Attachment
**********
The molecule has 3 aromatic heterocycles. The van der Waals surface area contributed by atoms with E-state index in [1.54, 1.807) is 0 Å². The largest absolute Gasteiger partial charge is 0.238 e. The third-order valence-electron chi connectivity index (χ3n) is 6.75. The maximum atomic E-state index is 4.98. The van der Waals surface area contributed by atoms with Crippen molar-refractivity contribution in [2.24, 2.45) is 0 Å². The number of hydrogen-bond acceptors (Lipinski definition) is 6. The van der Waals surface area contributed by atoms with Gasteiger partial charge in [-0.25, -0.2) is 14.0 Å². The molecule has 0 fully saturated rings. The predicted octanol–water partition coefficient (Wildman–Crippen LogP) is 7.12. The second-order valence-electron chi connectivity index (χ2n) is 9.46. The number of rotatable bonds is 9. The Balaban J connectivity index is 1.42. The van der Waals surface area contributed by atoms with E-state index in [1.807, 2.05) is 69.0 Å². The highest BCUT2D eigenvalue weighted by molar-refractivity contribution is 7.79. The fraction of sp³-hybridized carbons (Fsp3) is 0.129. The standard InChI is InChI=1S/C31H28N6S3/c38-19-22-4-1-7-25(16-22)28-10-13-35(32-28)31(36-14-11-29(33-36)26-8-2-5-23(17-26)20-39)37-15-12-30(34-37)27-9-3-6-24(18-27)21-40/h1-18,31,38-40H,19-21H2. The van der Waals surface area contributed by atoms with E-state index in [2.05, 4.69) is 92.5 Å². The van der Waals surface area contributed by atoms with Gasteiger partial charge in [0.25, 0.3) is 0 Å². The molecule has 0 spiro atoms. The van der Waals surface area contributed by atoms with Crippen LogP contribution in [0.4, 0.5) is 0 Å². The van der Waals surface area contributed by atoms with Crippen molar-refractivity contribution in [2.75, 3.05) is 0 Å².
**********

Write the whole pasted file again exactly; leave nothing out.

The molecule has 3 aromatic heterocycles. The van der Waals surface area contributed by atoms with E-state index in [1.54, 1.807) is 0 Å². The largest absolute Gasteiger partial charge is 0.238 e. The third-order valence-electron chi connectivity index (χ3n) is 6.75. The maximum atomic E-state index is 4.98. The van der Waals surface area contributed by atoms with Crippen molar-refractivity contribution in [2.24, 2.45) is 0 Å². The number of hydrogen-bond acceptors (Lipinski definition) is 6. The van der Waals surface area contributed by atoms with Gasteiger partial charge in [-0.25, -0.2) is 14.0 Å². The molecule has 0 fully saturated rings. The predicted octanol–water partition coefficient (Wildman–Crippen LogP) is 7.12. The second-order valence-electron chi connectivity index (χ2n) is 9.46. The number of rotatable bonds is 9. The Balaban J connectivity index is 1.42. The van der Waals surface area contributed by atoms with E-state index in [1.807, 2.05) is 69.0 Å². The highest BCUT2D eigenvalue weighted by molar-refractivity contribution is 7.79. The fraction of sp³-hybridized carbons (Fsp3) is 0.129. The standard InChI is InChI=1S/C31H28N6S3/c38-19-22-4-1-7-25(16-22)28-10-13-35(32-28)31(36-14-11-29(33-36)26-8-2-5-23(17-26)20-39)37-15-12-30(34-37)27-9-3-6-24(18-27)21-40/h1-18,31,38-40H,19-21H2. The van der Waals surface area contributed by atoms with E-state index in [2.05, 4.69) is 92.5 Å². The van der Waals surface area contributed by atoms with Gasteiger partial charge in [0.25, 0.3) is 0 Å². The molecule has 0 spiro atoms. The van der Waals surface area contributed by atoms with Crippen LogP contribution in [0.4, 0.5) is 0 Å². The van der Waals surface area contributed by atoms with Crippen molar-refractivity contribution in [2.75, 3.05) is 0 Å².